news.cuna.org/articles/110725-alternative-education-loans-help-members-get-ahead
Alternative education loans help members get ahead

Alternative education loans help members get ahead

‘It came about because of a need in the community.’

August 18, 2016

Missoula (Mont.) Federal Credit Union offers alternative education loans for curriculum that requires financing but falls outside of traditional academic setting.

In 2015, Missoula College asked the $400 million asset credit union to offer financing for commercial driver’s license (CDL) training. Missoula Federal began offering the loans in the third quarter of that year.

The typical loan amount is roughly $3,000, to be paid back over three years.

Pricing is risk-based, but the credit union will approve loans on credit scores as low as 560, says Bill St. John, Missoula Federal’s senior vice president of retail branches.

Payments typically begin shortly after the five-week course concludes.

“The placement rate is very high,” St. John says. “In most cases, the people have jobs waiting for them as soon as they finish the course, especially if they work in construction.”

Based on the same premise, Missoula Federal also provides loans to students of the Montana Code School, which offers a three-month intensive course in computer programing.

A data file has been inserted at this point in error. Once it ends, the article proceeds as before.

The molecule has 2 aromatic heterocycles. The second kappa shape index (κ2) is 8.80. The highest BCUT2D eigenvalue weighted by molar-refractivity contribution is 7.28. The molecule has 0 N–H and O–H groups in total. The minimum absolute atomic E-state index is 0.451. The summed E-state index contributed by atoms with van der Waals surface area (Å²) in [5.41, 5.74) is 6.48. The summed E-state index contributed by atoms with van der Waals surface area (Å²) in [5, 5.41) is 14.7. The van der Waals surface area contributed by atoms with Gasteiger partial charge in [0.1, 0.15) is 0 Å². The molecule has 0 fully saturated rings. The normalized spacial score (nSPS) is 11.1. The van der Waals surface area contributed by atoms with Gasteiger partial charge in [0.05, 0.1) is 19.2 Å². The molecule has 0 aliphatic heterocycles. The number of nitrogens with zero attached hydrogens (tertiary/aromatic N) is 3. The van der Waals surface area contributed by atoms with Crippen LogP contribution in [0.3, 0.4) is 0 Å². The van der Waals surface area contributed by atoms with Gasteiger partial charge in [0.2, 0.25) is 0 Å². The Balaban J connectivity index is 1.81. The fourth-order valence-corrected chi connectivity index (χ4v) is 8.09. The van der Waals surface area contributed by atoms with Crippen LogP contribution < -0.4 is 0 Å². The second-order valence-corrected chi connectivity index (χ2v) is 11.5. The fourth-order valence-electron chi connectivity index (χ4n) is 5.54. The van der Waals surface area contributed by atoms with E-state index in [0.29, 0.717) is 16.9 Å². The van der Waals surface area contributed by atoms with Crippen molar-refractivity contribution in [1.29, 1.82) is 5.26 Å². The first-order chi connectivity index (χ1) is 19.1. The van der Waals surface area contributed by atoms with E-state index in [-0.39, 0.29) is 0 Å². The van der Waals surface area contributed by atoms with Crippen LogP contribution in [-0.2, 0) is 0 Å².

The credit union offers a $9,500 loan to cover the $8,000 tuition plus an addition $1,500 for a laptop computer.

“Research suggests that 95% of code school graduates have jobs within 90 days of graduating, and the starting salary is between $40,000 and $50,000,” St. John says.

Since the third-quarter of 2015, the credit union has made seven CDL loans for $17,625 and 11 code school loans $83,300.

St. John anticipates the product will grow over time.

“It came about because of a need in the community,” he says. “When we starting these loans there was no government assistance available. When you’re talking $5,000 or $9,500, not everyone can afford that kind of money if they’re entering school. But more importantly, it’s a great opportunity for these students.”